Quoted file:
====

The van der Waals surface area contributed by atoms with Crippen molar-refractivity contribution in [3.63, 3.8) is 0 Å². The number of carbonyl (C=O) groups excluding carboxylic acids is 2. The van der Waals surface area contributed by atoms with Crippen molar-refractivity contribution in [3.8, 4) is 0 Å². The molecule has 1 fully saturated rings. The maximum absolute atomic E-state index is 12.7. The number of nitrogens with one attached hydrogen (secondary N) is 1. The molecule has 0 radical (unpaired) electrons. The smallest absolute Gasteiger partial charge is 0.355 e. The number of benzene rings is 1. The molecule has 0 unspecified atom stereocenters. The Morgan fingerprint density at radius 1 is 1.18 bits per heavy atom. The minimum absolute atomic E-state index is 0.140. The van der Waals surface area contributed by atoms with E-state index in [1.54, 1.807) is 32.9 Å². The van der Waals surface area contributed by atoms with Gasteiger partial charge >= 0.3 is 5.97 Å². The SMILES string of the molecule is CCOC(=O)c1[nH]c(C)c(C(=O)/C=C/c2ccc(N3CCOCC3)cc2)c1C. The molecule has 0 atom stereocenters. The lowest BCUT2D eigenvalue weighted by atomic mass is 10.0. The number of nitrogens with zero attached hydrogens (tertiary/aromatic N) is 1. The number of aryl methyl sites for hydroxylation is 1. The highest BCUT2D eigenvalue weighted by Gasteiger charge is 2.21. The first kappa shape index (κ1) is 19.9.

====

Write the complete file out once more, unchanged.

The van der Waals surface area contributed by atoms with Crippen molar-refractivity contribution in [3.63, 3.8) is 0 Å². The number of carbonyl (C=O) groups excluding carboxylic acids is 2. The van der Waals surface area contributed by atoms with Crippen molar-refractivity contribution in [3.8, 4) is 0 Å². The molecule has 1 fully saturated rings. The maximum absolute atomic E-state index is 12.7. The number of nitrogens with one attached hydrogen (secondary N) is 1. The molecule has 0 radical (unpaired) electrons. The smallest absolute Gasteiger partial charge is 0.355 e. The number of benzene rings is 1. The molecule has 0 unspecified atom stereocenters. The Morgan fingerprint density at radius 1 is 1.18 bits per heavy atom. The minimum absolute atomic E-state index is 0.140. The van der Waals surface area contributed by atoms with E-state index in [1.54, 1.807) is 32.9 Å². The van der Waals surface area contributed by atoms with Gasteiger partial charge >= 0.3 is 5.97 Å². The SMILES string of the molecule is CCOC(=O)c1[nH]c(C)c(C(=O)/C=C/c2ccc(N3CCOCC3)cc2)c1C. The molecule has 0 atom stereocenters. The lowest BCUT2D eigenvalue weighted by atomic mass is 10.0. The number of nitrogens with zero attached hydrogens (tertiary/aromatic N) is 1. The number of aryl methyl sites for hydroxylation is 1. The highest BCUT2D eigenvalue weighted by Gasteiger charge is 2.21. The first kappa shape index (κ1) is 19.9.